Creating a new design based on a PDK¶
This tutorial demonstrates how to create a new design cell by placing cells from a library and routing waveguides.
The tutorial is based on our demonstration library (called
demolib), but the same principle can be applied to one of our
- Step 1: Start a new design
- Step 2: Instantiate cells
- Step 3: Route and generate waveguides
- Step 4: Adapt waveguide routes
Step 1: Start a new design¶
Starting point: L-Edit has been launched from Luceda Control Center. No library or design is open. Start a new design by choosing Creating a new design.).from the menu or press Ctrl-n (Figure
Choose OpenAccess as the Database and enter a name and the desired path in which the new design library will be created (Figure New design using an OpenAccess database). Since we will base this design on a Process Design Kit (PDK), select OpenAccess attached library as Technology reference. The new design will then automatically use the selected technology.
In the next dialog box (Figure lib.defs file) you need to specify
lib.defs file location. This file contains information about all libraries that will be included in your design. Choose to create a new one in the default location:
Next (Figure Attach PDK library), select the technology library of choice and set it to be the Attached Library by pressing the Set button. At first, the list of Available technology libraries is empty. Add your PDK library using the Add button. In the Open dialog box, dive into the openaccess folder inside the IPKISS-based PDK you have (typically provided by the foundries), and select the library folder there.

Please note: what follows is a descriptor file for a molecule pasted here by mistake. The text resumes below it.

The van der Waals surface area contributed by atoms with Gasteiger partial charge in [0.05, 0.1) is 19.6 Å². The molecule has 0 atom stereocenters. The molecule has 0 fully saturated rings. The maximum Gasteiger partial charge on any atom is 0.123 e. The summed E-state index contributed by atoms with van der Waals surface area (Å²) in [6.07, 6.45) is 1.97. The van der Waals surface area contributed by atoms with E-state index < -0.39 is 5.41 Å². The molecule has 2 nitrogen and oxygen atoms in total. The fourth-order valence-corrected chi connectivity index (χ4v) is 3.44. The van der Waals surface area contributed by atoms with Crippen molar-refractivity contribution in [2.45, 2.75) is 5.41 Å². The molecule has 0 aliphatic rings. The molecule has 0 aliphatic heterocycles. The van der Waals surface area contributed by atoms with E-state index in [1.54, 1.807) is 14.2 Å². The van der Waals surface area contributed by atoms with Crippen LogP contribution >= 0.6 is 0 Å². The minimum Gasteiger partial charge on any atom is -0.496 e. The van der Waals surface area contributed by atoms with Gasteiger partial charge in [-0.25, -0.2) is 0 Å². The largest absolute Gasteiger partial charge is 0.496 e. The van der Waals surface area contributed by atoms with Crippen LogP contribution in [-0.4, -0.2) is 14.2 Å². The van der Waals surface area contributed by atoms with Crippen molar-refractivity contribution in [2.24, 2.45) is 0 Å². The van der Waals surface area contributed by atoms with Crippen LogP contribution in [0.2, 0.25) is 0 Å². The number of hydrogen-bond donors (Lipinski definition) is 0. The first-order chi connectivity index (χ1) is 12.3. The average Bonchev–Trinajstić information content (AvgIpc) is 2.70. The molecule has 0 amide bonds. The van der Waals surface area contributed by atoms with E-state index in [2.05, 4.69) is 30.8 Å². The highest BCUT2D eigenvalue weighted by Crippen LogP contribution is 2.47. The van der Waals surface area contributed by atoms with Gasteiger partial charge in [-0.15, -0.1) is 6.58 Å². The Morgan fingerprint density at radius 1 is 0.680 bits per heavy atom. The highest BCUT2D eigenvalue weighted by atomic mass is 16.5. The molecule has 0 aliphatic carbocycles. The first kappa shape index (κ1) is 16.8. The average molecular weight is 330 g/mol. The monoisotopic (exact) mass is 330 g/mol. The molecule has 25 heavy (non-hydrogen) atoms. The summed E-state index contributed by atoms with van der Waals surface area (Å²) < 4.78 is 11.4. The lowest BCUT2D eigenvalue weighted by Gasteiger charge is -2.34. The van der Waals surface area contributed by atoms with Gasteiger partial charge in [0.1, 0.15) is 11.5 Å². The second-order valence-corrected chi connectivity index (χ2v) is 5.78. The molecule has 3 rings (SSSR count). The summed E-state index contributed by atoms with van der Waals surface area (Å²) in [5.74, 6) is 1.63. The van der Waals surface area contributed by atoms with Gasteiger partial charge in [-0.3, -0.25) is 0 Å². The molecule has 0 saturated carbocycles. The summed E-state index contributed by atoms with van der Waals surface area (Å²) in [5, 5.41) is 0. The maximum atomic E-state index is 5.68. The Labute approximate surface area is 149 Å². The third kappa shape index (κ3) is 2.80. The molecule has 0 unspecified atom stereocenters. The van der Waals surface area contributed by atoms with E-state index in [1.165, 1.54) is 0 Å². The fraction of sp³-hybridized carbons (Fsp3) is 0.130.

After pressing OK, you should see two open libraries in the Libraries panel: the newly created design and the PDK (Figure Opened libraries), and the design layers in the Layer Palette panel (Figure Layer palette).
Step 2: Instantiate cells¶
Now, we will create a new cell in our (still empty) design by instantiating child cells from the PDK library. First, in the Libraries panel, make sure to select the new design (PDKBasedDesign in this example). The list of cells should still be empty. Right-click in the (empty) list of cells and select New View… from the context menu, or simply press n, to create a new cell.